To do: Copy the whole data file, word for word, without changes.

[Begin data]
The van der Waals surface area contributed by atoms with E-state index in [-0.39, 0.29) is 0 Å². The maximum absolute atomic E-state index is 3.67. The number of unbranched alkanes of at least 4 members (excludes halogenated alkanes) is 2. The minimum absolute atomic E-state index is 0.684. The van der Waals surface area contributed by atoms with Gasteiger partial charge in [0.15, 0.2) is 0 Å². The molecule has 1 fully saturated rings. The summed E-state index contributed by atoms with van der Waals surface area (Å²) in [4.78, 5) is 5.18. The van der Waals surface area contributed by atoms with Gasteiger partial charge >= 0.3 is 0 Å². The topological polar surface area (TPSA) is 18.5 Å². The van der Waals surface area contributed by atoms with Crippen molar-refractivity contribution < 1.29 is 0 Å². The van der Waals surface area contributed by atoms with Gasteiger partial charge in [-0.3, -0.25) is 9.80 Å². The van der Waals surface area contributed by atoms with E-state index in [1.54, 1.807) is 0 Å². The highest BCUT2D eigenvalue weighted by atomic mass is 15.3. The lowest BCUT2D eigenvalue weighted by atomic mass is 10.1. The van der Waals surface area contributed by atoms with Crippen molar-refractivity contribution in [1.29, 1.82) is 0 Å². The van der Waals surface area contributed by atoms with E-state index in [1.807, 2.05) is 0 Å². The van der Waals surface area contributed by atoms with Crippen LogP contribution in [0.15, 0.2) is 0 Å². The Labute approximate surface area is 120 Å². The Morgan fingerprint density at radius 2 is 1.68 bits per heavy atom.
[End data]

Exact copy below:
The van der Waals surface area contributed by atoms with E-state index in [-0.39, 0.29) is 0 Å². The maximum absolute atomic E-state index is 3.67. The number of unbranched alkanes of at least 4 members (excludes halogenated alkanes) is 2. The minimum absolute atomic E-state index is 0.684. The van der Waals surface area contributed by atoms with Gasteiger partial charge in [0.15, 0.2) is 0 Å². The molecule has 1 fully saturated rings. The summed E-state index contributed by atoms with van der Waals surface area (Å²) in [4.78, 5) is 5.18. The van der Waals surface area contributed by atoms with Gasteiger partial charge >= 0.3 is 0 Å². The topological polar surface area (TPSA) is 18.5 Å². The van der Waals surface area contributed by atoms with Crippen molar-refractivity contribution < 1.29 is 0 Å². The van der Waals surface area contributed by atoms with Gasteiger partial charge in [-0.3, -0.25) is 9.80 Å². The van der Waals surface area contributed by atoms with E-state index in [1.54, 1.807) is 0 Å². The highest BCUT2D eigenvalue weighted by atomic mass is 15.3. The lowest BCUT2D eigenvalue weighted by atomic mass is 10.1. The van der Waals surface area contributed by atoms with Crippen molar-refractivity contribution in [1.29, 1.82) is 0 Å². The van der Waals surface area contributed by atoms with E-state index in [1.807, 2.05) is 0 Å². The van der Waals surface area contributed by atoms with Crippen LogP contribution in [0.15, 0.2) is 0 Å². The Labute approximate surface area is 120 Å². The Morgan fingerprint density at radius 2 is 1.68 bits per heavy atom.